A rainy day in Kyoto

This is going to be a miscellaneous collection of thoughts and pictures; a portfolio blog post if you like. That’s what today has been like.

It was a “free” day, when we managed our own activities. Daphne and I decided that we would start by visiting the temple at Fushimi-Inari. We caught the first subway train and arrived at the station where we changed to another line. All well so far. We found the right part of the station for the next change, and, after careful study of the subway map we boarded a train. It wasn’t very full, and we wondered where everybody was. Then we realised that they were all on the adjacent platform piling into a train that was going in the right direction.

We leaped up, sprinted across the platform (insofar as two elderly ladies can sprint!) and just caught the train. The doors closed and we departed. It went straight through the first station – we hardly noticed – and stopped at the second, where we realised what had happened. “I hope it stops at our station,” said Daphne, as the doors closed. I suppose it didn’t actually take us that long to retrace our journey by four stations…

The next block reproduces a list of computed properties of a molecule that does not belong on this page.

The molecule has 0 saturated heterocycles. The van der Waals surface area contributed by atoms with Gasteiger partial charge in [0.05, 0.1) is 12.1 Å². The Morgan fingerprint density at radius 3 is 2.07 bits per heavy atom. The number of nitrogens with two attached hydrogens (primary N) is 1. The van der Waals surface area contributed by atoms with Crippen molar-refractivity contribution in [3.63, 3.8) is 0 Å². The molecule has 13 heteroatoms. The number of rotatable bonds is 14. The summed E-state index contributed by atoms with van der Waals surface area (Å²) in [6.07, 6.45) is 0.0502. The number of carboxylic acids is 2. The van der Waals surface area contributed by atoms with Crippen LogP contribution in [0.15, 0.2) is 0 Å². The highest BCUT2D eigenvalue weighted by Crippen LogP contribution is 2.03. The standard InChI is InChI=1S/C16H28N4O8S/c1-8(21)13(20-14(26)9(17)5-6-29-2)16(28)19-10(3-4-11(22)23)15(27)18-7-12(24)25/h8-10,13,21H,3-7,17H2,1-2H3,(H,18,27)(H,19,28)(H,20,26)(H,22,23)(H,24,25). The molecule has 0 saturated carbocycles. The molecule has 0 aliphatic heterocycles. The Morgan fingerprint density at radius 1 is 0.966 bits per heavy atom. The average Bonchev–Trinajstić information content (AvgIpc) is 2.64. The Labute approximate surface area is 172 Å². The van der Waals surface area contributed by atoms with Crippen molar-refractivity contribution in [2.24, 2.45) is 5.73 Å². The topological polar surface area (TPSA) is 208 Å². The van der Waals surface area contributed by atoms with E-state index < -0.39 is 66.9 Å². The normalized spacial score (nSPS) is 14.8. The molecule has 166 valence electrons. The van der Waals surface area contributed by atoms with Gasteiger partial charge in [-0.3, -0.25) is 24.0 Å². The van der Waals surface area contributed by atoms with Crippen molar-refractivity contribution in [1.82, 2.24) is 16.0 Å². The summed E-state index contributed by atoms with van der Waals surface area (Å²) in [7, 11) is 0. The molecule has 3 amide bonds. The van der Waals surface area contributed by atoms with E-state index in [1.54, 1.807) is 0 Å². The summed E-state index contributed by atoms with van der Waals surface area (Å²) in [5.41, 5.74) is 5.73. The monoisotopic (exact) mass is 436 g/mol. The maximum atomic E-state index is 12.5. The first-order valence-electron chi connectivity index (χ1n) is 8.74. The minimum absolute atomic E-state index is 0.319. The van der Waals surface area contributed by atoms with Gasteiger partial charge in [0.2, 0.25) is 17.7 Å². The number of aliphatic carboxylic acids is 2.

When we finally reached the right place it was raining. Never mind. The temple is renowned for its many torii gates, and they were spectacular, brilliant orange, which in some lights shone golden. They became closer and closer, until it felt like walking inside a great cathedral.

Kyoto torii bright 170408

Above the torii gates, on Mount Inari, we walked through a forest, a mixture of bamboo and cedar. It was wonderfully tranquil. The trees were reddish-purple and green.

Kyoto cedar and bamboo 170408

One final thought on the temple. It seemed to be much more of a working temple. There was worship and meditation taking place.

Kyoto pilgrim 170408

When we returned to the station, we needed the loo. Most stations have European style toilets. Fushimi-Inari station does not. It has Asian squat toilets. I squatted, and then it was time to stand again. My knees and quads told me in no uncertain terms what they thought of that manoeuvre – in fact, I reckon I was lucky to make it without falling over!

We went to the Philosophers’ Walk next, which is a path by a canal whose banks are planted with cherry blossom. It was raining heavily by now, and there were crowds of people being slightly less courteous than they would have been in the sunshine. Still, at least we saw the place, and it is indeed beautiful.

Now we must pack. We’re off to Hiroshima in the morning, to see the Peace Park. That’s a serious business, and I shall blog about it tomorrow.

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